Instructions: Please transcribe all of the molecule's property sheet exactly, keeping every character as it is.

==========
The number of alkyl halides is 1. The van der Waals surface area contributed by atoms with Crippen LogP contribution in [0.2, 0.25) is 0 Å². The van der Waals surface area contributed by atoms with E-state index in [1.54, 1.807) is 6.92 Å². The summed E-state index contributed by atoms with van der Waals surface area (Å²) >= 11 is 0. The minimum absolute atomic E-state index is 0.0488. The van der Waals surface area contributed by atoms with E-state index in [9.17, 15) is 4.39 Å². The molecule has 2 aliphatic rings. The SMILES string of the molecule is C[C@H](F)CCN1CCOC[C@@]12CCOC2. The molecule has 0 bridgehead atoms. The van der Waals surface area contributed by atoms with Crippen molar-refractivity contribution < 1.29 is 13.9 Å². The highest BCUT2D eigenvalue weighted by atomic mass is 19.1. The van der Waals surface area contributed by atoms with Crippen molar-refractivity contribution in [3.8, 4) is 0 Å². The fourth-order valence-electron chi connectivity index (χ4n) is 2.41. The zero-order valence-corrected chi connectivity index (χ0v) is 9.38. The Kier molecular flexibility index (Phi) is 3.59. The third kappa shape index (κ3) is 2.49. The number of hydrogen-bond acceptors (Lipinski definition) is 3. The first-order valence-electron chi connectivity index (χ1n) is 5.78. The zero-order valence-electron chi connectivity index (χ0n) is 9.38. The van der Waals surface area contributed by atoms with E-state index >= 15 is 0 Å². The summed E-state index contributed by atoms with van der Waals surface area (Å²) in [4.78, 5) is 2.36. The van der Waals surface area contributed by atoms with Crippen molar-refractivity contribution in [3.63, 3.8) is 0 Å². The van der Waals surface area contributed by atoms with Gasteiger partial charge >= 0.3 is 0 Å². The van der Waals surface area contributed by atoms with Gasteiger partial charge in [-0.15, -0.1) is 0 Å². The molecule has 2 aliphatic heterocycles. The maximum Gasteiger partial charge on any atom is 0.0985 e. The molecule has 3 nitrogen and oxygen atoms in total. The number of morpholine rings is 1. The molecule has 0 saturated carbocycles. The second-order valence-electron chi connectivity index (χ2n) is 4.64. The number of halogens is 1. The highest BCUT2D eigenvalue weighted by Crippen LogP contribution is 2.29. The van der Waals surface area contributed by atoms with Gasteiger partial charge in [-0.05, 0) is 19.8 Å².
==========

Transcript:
The number of alkyl halides is 1. The van der Waals surface area contributed by atoms with Crippen LogP contribution in [0.2, 0.25) is 0 Å². The van der Waals surface area contributed by atoms with E-state index in [1.54, 1.807) is 6.92 Å². The summed E-state index contributed by atoms with van der Waals surface area (Å²) >= 11 is 0. The minimum absolute atomic E-state index is 0.0488. The van der Waals surface area contributed by atoms with E-state index in [9.17, 15) is 4.39 Å². The molecule has 2 aliphatic rings. The SMILES string of the molecule is C[C@H](F)CCN1CCOC[C@@]12CCOC2. The molecule has 0 bridgehead atoms. The van der Waals surface area contributed by atoms with Crippen molar-refractivity contribution < 1.29 is 13.9 Å². The highest BCUT2D eigenvalue weighted by atomic mass is 19.1. The van der Waals surface area contributed by atoms with Crippen molar-refractivity contribution in [3.8, 4) is 0 Å². The fourth-order valence-electron chi connectivity index (χ4n) is 2.41. The zero-order valence-corrected chi connectivity index (χ0v) is 9.38. The Kier molecular flexibility index (Phi) is 3.59. The third kappa shape index (κ3) is 2.49. The number of hydrogen-bond acceptors (Lipinski definition) is 3. The first-order valence-electron chi connectivity index (χ1n) is 5.78. The zero-order valence-electron chi connectivity index (χ0n) is 9.38. The van der Waals surface area contributed by atoms with E-state index >= 15 is 0 Å². The summed E-state index contributed by atoms with van der Waals surface area (Å²) in [4.78, 5) is 2.36. The van der Waals surface area contributed by atoms with Crippen molar-refractivity contribution in [3.63, 3.8) is 0 Å². The van der Waals surface area contributed by atoms with Gasteiger partial charge >= 0.3 is 0 Å². The van der Waals surface area contributed by atoms with Gasteiger partial charge in [-0.15, -0.1) is 0 Å². The molecule has 2 aliphatic heterocycles. The maximum Gasteiger partial charge on any atom is 0.0985 e. The molecule has 3 nitrogen and oxygen atoms in total. The number of morpholine rings is 1. The molecule has 0 saturated carbocycles. The second-order valence-electron chi connectivity index (χ2n) is 4.64. The number of halogens is 1. The highest BCUT2D eigenvalue weighted by Crippen LogP contribution is 2.29. The van der Waals surface area contributed by atoms with Gasteiger partial charge in [-0.05, 0) is 19.8 Å².